Prostatitis is an inflammation of the prostate, a purely male organ.
Bacterial prostatitis differs from other forms in that it develops as a result of exposure to microorganisms (bacteria). Bacterial prostatitis can be acute or chronic.
The prevalence of bacterial prostatitis among all prostatitis:
- acute prostatitis - 5-10%;
- chronic prostatitis - 6-10%.
Causes of bacterial prostatitis
Most often, this pathology is caused by such microorganisms:
- intestinal and Pseudomonas aeruginosa;
- enterococcus and Staphylococcus aureus;
Most of these microorganisms are part of the body's normal microflora. If the body's protective properties are reduced, these bacteria can cause prostatitis.
Other microorganisms that cause bacterial prostatitis include fungi, chlamydia, Trichomonas and ureaplasmas.
Factors that contribute to the development of prostatitis:
- irregular sex life, sexual abstinence;
- decreased immunity;
- hormonal diseases, accompanied by a lack of male sex hormones in the body;
- circulatory disorders (blood stasis) in Organs pelvic organs;
- sexually transmitted diseases.
The development of chronic bacterial prostatitis is also facilitated by:
- systematic premature emptying of the bladder;
- bad habits (alcohol abuse, smoking);
- concomitant diseases of the urinary system (eg, pyelonephritis);
- sedentary lifestyle.
Symptoms of bacterial prostatitis
Acute prostatitis is accompanied by the following symptoms:
- general intoxication (weakness, chills, fever);
- groin and perineum pain;
- frequent and painful urination, especially at night;
- urination may be difficult, in rare cases acute urinary retention may occur;
- sometimes whitish or colorless purulent discharge appears from the urethra.
Chronic bacterial prostatitis is asymptomatic or with an erased clinical picture during remission. When the disease gets worse, its symptoms are similar to those of acute bacterial prostatitis. In chronic bacterial prostatitis, erectile dysfunction can develop.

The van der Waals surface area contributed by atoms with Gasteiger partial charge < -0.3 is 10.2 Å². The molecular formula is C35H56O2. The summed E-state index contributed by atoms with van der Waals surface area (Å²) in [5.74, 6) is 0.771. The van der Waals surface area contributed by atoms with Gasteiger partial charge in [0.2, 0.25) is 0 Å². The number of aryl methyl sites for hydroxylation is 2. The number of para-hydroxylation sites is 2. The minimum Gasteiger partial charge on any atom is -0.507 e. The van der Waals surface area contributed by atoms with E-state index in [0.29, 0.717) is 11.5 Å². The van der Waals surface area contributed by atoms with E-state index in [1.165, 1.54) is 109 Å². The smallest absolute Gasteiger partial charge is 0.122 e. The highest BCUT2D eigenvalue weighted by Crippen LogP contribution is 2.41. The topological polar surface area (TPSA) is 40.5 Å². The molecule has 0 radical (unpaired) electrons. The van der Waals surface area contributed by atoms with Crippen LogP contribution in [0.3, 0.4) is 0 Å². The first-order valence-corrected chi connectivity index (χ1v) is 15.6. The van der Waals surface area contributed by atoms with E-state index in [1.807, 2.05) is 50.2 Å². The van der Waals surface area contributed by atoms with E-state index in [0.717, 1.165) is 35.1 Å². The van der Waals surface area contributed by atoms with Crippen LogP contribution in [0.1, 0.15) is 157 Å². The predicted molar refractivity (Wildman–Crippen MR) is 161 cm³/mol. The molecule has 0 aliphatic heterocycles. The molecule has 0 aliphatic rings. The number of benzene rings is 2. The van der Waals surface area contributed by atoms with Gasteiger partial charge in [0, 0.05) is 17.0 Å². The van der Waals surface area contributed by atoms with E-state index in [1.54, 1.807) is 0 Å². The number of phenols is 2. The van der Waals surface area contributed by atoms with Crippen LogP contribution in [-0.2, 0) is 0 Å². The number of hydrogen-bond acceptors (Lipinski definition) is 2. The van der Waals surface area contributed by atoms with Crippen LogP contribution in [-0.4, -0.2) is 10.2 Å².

Diagnosis of bacterial prostatitis
The diagnosis of acute bacterial prostatitis is made in the presence of the following:
- characteristic complaints described above;
- during a digital rectal exam, the prostate is swollen and painful;
- in the general blood test, an increase in the number of leukocytes and an acceleration of ESR is observed;
- in the general analysis of the urine, a large number of leukocytes can be detected;
- also confirm the prostate ultrasound diagnostic data.
In chronic bacterial prostatitis, there are usually no complaints during the period of remission.
To confirm chronic bacterial prostatitis, the presence of bacteria and white blood cells in the prostate tissues is determined. To do this, take a smear of the prostate secretion, which is then studied under a microscope. With bacterial prostatitis, an increased number of leukocytes will be seen on the smear.
Urine or prostatic secretion is also seeded in a nutrient medium to determine the growth and sensitivity of bacteria to antibiotics.
Another method of determining chronic prostatitis is to determine the prostate-specific antigen (PSA) titer.
Complications of bacterial prostatitis
The most common complication of acute bacterial prostatitis is the transition to a chronic form. This is facilitated by late initiation of treatment, interruption of the course of treatment, irregular intake of medications.
In addition, bacterial prostatitis can be complicated by a prostate abscess or the appearance of a fistula.
Prevention of bacterial prostatitis
In chronic bacterial prostatitis, the main task is to prevent an exacerbation of the disease or reduce the number of relapses. This can be achieved by following the following principles:
- Bladder overflow should be avoided.
- Dress according to the weather so you don't get cold.
- Sexual life should be regular, while long abstinence and excessive sexual activity are harmful. Prolonged or interrupted sexual intercourse can also exacerbate chronic prostatitis.
- In case of casual sexual intercourse, it is necessary to protect yourself from becoming infected with sexually transmitted diseases.
- Refuse to abuse alcohol and spicy food.
- Do not wear tight clothing (especially underwear).
Treatment of bacterial prostatitis
The main drugs used in the treatment of bacterial prostatitis are broad-spectrum antibiotics. The duration of antibiotic use is from 2 to 8 weeks, depending on the clinical picture of the disease, the presence of concomitant diseases.
In chronic bacterial prostatitis, anti-inflammatory drugs are also prescribed.
For a quick recovery, as well as to increase the therapeutic effect in chronic prostatitis, prostate massage is prescribed. This procedure helps to clear the hard-to-reach areas of the prostate of microorganisms. But it is in these areas that bacteria stagnate and multiply, leading to the development of chronic bacterial prostatitis.